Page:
"Come with me. We'll journey into the future," said the resonant voice of the announcer in the Lacaze-Gardner school television commercial, as electronic music swelled in the background. "You're at your desk as a business manager or an accountant. You're a key-punch operator or a radio-television service person . . ."

When Ilse Murphy, a resident of Northwest Washington, heard that ad last January, she said, she was so impressed that she immediately sent her unemployed 19-year-old son Robert to the school to obtain more information about its job training programs.

"All I wanted my son to do was go down and get some information about the school," Mrs. Murphy said. "But when he returned home, he told me they had signed him up and that he was scheduled to start keypunch classes."

Ilse Murphy said she reluctantly agreed for her son to attend the school. She said admissions officials had promised that the full $2,900 tuition would be paid with various kinds of federal student aid funds.

But six months later, Robert Murphy said, he discovered that that total cost of his nine-month education would be $4,200, including principal, interest and such other costs as books.

Murphy, who said he and the school already were involved in a dispute over the selection of classes he was given, dropped out last June and filed a complaint with the D.C. Office of Consumer Protection.

Murphy's complaint is one of about a dozen on file with the consumer office in which Lacaze-Gardner students and their parents allege that they were attracted to the school by slick radio and television advertising, but later found themselves tangled in a maze of financial and legal problems.

Daniel Grossman, owner of Lacaze-Gardner, could not be reached for comment yesterday.

The Lacaze-Gardner School, which is under investigation by the U.S. Office of Education and the FBI for alleged abuse of federal student financial aid programs, announced last week that it will not accept additional students at its downtown Washington office and will close next July.

The school, located at 710 14th St. NW, has an enrollment of 900 students, primarily drawn from inner-city Washington. Nearly 50 percent of all Lacaze-Gardner student pay their tuition of $2,900 with federal grants and loans. And the dropout ate is 80 percent, according to Office of Education estimates.

A former Lacaze-Gardner salesman said in The Washington Post last week that he often asked students to sign forms and contracts for financial aid that went into the school's coffers after the students dropped out.

Candida Butler, 25, who lives in Southeast Washington on welfare with her two small girls, said she was told to sign a stack of blank forms during her first day at Lacaze-Gardner.

She said she signed several contracts as she was instructed and later realized she had borrowed $1,300 from the school at 18 percent interest.

On another loan form, Butler said, she signed her name on an otherwise blank federal student loan contract and indicated she wanted to borrow $300. She said the next time she saw the form, the $300 had been erased and someone had written in $2,000.

Hazel Rouse, 41, of Mount Rainier, the mother of six, said she enrolled at the Lacaze-Gardner School of Business last February to complete requirements for her high school diploma so that she could get a better job.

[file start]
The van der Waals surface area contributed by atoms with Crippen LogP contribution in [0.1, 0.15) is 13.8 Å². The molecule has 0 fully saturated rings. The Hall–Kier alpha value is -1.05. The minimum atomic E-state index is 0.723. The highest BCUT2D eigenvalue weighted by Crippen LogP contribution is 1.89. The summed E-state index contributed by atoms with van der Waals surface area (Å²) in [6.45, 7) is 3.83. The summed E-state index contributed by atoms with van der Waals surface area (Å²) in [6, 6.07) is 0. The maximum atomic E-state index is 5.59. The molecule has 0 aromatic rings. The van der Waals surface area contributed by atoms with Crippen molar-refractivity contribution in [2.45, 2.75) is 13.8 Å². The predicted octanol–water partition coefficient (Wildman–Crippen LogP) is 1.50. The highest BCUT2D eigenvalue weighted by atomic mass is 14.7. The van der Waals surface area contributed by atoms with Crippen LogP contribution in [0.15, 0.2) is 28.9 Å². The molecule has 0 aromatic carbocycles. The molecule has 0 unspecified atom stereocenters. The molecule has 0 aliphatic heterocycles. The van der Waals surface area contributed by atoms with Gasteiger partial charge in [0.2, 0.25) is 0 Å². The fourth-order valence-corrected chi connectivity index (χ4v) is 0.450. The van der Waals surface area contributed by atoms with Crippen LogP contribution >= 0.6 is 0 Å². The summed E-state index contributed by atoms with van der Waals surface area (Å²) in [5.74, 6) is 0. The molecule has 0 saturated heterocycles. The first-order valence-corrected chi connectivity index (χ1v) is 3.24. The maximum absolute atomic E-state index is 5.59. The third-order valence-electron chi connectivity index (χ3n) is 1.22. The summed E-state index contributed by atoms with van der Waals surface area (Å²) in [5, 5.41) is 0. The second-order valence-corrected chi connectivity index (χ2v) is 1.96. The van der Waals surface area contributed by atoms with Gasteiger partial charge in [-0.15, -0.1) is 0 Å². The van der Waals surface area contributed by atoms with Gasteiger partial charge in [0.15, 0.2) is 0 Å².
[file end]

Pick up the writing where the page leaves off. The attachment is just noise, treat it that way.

She graduated on Oct. 26, but not before she said she sued the school in D. C. Superior Court over what she said was an attempt to force her to borrow $500 at 18 percent interest to help pay her tuition.

"I was shocked when I went down to Lacaze for the first time and they told me the tuition was $2,900 for nine months," Mrs. Rouse said. "But I decided to pay it because I needed some basic math and English courses. The school was close to where I work and the sales rep told me I could get a federal grant."

Rouse, a clerical worker for the Chesapeake & Potomac Telephone Co., said the school failed to submit her federal student grant application on time last March. Rouse said that when the school did not receive the initial $500 installment of the grant, she was charged the $500 and told the school would lend her the money at 18 percent interest.

Rouse said she filed a suit against the school in the small claims division of the D.C. superior Court demanding that she not be charged for the grant money that was never received.

The day before her case was to go to court, last June 6, she said, Lacaze-Gardner backed down from its demands that she either borrow the money or pay and agreed to erase the debt upon her graduation.

A spokesman for Lacaze-Gardner has said that Grossman feels 18 percent is a fair rate of interest on loans made to students by the school. In addition, Grossman has maintained that large numbers of Lacaze-Gardner graduates, and even dropouts, do find jobs, although he has declined to produce figures to document this. I got to Lacaze and found that the have complaints. Joan Mitchell, 26, who has been studying fachion merchandising at the school since last June 19, said she is getting a "great" education. She said students at Lacaze-Gardner are given an opportunity to "learn and accomplish something."

"Sure, I was a little suprised when I gott o Lacaze and found that the classrooms were not as pretty as they showed them on the commercial," Mitchell said. "But at Lacaze I'm learning something that will help me to go out and get a good job."

Mitchell, who lives on welfare, said she expect to graduate next March 30. Then she said she plans to get a job as a sales clerk at a local department store.